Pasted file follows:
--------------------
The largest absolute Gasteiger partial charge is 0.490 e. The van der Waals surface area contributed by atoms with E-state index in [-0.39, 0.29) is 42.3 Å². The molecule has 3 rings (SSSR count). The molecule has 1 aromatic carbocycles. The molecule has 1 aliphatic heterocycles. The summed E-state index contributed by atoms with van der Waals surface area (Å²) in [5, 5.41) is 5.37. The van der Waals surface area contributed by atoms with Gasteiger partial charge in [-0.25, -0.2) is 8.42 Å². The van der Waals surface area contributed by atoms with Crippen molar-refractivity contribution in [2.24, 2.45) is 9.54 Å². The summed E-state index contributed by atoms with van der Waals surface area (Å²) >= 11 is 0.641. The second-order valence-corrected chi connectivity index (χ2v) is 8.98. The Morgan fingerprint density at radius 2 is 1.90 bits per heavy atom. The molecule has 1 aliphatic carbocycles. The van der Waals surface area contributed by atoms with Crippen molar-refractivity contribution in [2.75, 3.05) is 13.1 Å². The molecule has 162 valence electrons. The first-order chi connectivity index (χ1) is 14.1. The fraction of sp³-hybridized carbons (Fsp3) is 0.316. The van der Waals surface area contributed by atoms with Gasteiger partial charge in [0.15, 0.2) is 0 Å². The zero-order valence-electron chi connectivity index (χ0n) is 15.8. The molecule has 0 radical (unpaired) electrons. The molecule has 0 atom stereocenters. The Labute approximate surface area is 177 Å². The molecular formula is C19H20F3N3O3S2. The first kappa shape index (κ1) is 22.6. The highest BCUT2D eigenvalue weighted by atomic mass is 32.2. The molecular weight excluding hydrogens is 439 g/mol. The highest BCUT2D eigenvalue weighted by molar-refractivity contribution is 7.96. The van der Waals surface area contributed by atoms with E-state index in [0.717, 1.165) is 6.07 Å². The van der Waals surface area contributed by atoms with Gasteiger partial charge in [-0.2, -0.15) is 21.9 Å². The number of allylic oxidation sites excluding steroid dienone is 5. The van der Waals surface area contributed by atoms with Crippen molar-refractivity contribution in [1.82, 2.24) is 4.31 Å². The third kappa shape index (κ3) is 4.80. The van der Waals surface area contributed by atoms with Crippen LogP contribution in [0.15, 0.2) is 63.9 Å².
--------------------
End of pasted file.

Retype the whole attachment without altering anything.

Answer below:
The largest absolute Gasteiger partial charge is 0.490 e. The van der Waals surface area contributed by atoms with E-state index in [-0.39, 0.29) is 42.3 Å². The molecule has 3 rings (SSSR count). The molecule has 1 aromatic carbocycles. The molecule has 1 aliphatic heterocycles. The summed E-state index contributed by atoms with van der Waals surface area (Å²) in [5, 5.41) is 5.37. The van der Waals surface area contributed by atoms with Gasteiger partial charge in [-0.25, -0.2) is 8.42 Å². The van der Waals surface area contributed by atoms with Crippen molar-refractivity contribution in [2.24, 2.45) is 9.54 Å². The summed E-state index contributed by atoms with van der Waals surface area (Å²) >= 11 is 0.641. The second-order valence-corrected chi connectivity index (χ2v) is 8.98. The Morgan fingerprint density at radius 2 is 1.90 bits per heavy atom. The molecule has 1 aliphatic carbocycles. The van der Waals surface area contributed by atoms with Crippen molar-refractivity contribution in [2.75, 3.05) is 13.1 Å². The molecule has 162 valence electrons. The first-order chi connectivity index (χ1) is 14.1. The fraction of sp³-hybridized carbons (Fsp3) is 0.316. The van der Waals surface area contributed by atoms with Gasteiger partial charge in [0.15, 0.2) is 0 Å². The zero-order valence-electron chi connectivity index (χ0n) is 15.8. The molecule has 0 radical (unpaired) electrons. The molecule has 0 atom stereocenters. The Labute approximate surface area is 177 Å². The molecular formula is C19H20F3N3O3S2. The first kappa shape index (κ1) is 22.6. The highest BCUT2D eigenvalue weighted by atomic mass is 32.2. The molecular weight excluding hydrogens is 439 g/mol. The highest BCUT2D eigenvalue weighted by molar-refractivity contribution is 7.96. The van der Waals surface area contributed by atoms with E-state index in [0.717, 1.165) is 6.07 Å². The van der Waals surface area contributed by atoms with Gasteiger partial charge in [-0.2, -0.15) is 21.9 Å². The number of allylic oxidation sites excluding steroid dienone is 5. The van der Waals surface area contributed by atoms with Crippen molar-refractivity contribution in [1.82, 2.24) is 4.31 Å². The third kappa shape index (κ3) is 4.80. The van der Waals surface area contributed by atoms with Crippen LogP contribution in [0.15, 0.2) is 63.9 Å².